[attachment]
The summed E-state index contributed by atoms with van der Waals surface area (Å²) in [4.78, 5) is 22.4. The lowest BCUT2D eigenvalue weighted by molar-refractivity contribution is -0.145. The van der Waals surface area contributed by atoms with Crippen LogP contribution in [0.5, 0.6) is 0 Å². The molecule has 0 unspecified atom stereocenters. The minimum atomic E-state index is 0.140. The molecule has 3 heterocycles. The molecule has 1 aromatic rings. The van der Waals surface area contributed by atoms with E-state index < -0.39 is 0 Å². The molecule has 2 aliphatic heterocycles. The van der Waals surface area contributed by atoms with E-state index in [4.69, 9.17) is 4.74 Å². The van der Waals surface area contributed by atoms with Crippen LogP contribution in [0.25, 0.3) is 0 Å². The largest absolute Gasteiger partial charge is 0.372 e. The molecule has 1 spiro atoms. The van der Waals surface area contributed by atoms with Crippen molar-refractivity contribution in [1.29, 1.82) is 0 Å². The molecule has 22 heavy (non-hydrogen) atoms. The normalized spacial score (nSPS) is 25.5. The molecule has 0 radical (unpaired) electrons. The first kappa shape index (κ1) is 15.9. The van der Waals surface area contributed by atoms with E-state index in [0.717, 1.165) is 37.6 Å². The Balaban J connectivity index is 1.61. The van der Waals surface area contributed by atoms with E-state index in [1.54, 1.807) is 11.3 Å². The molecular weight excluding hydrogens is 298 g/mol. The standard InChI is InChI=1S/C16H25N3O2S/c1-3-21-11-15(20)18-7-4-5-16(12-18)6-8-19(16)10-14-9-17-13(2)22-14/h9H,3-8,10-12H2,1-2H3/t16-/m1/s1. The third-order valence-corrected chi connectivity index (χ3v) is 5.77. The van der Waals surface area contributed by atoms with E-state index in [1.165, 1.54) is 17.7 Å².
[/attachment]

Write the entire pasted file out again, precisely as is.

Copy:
The summed E-state index contributed by atoms with van der Waals surface area (Å²) in [4.78, 5) is 22.4. The lowest BCUT2D eigenvalue weighted by molar-refractivity contribution is -0.145. The van der Waals surface area contributed by atoms with Crippen LogP contribution in [0.5, 0.6) is 0 Å². The molecule has 0 unspecified atom stereocenters. The minimum atomic E-state index is 0.140. The molecule has 3 heterocycles. The molecule has 1 aromatic rings. The van der Waals surface area contributed by atoms with E-state index < -0.39 is 0 Å². The molecule has 2 aliphatic heterocycles. The van der Waals surface area contributed by atoms with E-state index in [4.69, 9.17) is 4.74 Å². The van der Waals surface area contributed by atoms with Crippen LogP contribution in [0.25, 0.3) is 0 Å². The largest absolute Gasteiger partial charge is 0.372 e. The molecule has 1 spiro atoms. The van der Waals surface area contributed by atoms with Crippen molar-refractivity contribution in [1.29, 1.82) is 0 Å². The molecule has 22 heavy (non-hydrogen) atoms. The normalized spacial score (nSPS) is 25.5. The molecule has 0 radical (unpaired) electrons. The first kappa shape index (κ1) is 15.9. The van der Waals surface area contributed by atoms with E-state index in [0.717, 1.165) is 37.6 Å². The Balaban J connectivity index is 1.61. The van der Waals surface area contributed by atoms with E-state index in [1.54, 1.807) is 11.3 Å². The molecular weight excluding hydrogens is 298 g/mol. The standard InChI is InChI=1S/C16H25N3O2S/c1-3-21-11-15(20)18-7-4-5-16(12-18)6-8-19(16)10-14-9-17-13(2)22-14/h9H,3-8,10-12H2,1-2H3/t16-/m1/s1. The third-order valence-corrected chi connectivity index (χ3v) is 5.77. The van der Waals surface area contributed by atoms with E-state index in [1.165, 1.54) is 17.7 Å².